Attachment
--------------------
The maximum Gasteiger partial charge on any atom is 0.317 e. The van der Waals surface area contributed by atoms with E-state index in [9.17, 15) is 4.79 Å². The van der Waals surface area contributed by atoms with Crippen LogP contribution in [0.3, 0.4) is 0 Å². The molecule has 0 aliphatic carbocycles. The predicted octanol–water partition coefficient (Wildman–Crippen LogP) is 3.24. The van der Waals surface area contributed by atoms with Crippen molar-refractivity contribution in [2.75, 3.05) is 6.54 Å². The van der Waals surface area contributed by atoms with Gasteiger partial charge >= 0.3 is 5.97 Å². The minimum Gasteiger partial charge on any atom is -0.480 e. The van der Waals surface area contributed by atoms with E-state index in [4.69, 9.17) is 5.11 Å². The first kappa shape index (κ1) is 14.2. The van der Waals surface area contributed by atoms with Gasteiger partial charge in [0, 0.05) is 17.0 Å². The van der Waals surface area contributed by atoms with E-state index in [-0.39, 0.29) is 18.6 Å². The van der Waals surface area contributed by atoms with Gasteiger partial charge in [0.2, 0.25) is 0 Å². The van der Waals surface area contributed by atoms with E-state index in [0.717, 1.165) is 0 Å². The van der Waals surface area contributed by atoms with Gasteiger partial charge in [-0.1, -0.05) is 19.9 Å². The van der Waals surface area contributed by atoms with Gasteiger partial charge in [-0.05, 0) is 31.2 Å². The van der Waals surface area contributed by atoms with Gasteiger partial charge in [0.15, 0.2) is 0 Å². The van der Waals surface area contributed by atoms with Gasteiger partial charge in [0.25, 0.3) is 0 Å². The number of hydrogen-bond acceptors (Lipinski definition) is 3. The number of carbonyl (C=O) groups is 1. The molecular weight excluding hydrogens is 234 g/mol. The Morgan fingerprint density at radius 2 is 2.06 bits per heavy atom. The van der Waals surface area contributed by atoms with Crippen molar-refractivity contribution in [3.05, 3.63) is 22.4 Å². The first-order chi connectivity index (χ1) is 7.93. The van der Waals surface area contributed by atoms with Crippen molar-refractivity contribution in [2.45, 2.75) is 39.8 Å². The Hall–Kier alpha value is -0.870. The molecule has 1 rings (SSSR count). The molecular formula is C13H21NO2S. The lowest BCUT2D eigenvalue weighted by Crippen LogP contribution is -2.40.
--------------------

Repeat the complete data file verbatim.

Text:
The maximum Gasteiger partial charge on any atom is 0.317 e. The van der Waals surface area contributed by atoms with E-state index in [9.17, 15) is 4.79 Å². The van der Waals surface area contributed by atoms with Crippen LogP contribution in [0.3, 0.4) is 0 Å². The molecule has 0 aliphatic carbocycles. The predicted octanol–water partition coefficient (Wildman–Crippen LogP) is 3.24. The van der Waals surface area contributed by atoms with Crippen molar-refractivity contribution in [2.75, 3.05) is 6.54 Å². The van der Waals surface area contributed by atoms with Gasteiger partial charge >= 0.3 is 5.97 Å². The minimum Gasteiger partial charge on any atom is -0.480 e. The van der Waals surface area contributed by atoms with E-state index in [4.69, 9.17) is 5.11 Å². The first kappa shape index (κ1) is 14.2. The van der Waals surface area contributed by atoms with Gasteiger partial charge in [0, 0.05) is 17.0 Å². The van der Waals surface area contributed by atoms with E-state index in [-0.39, 0.29) is 18.6 Å². The van der Waals surface area contributed by atoms with Gasteiger partial charge in [0.2, 0.25) is 0 Å². The van der Waals surface area contributed by atoms with E-state index in [0.717, 1.165) is 0 Å². The van der Waals surface area contributed by atoms with Gasteiger partial charge in [-0.1, -0.05) is 19.9 Å². The van der Waals surface area contributed by atoms with Gasteiger partial charge in [-0.05, 0) is 31.2 Å². The van der Waals surface area contributed by atoms with Gasteiger partial charge in [0.15, 0.2) is 0 Å². The van der Waals surface area contributed by atoms with Gasteiger partial charge in [0.25, 0.3) is 0 Å². The number of hydrogen-bond acceptors (Lipinski definition) is 3. The number of carbonyl (C=O) groups is 1. The molecular weight excluding hydrogens is 234 g/mol. The Morgan fingerprint density at radius 2 is 2.06 bits per heavy atom. The van der Waals surface area contributed by atoms with Crippen molar-refractivity contribution in [3.05, 3.63) is 22.4 Å². The first-order chi connectivity index (χ1) is 7.93. The van der Waals surface area contributed by atoms with Crippen molar-refractivity contribution in [2.45, 2.75) is 39.8 Å². The Hall–Kier alpha value is -0.870. The molecule has 1 rings (SSSR count). The molecular formula is C13H21NO2S. The lowest BCUT2D eigenvalue weighted by Crippen LogP contribution is -2.40.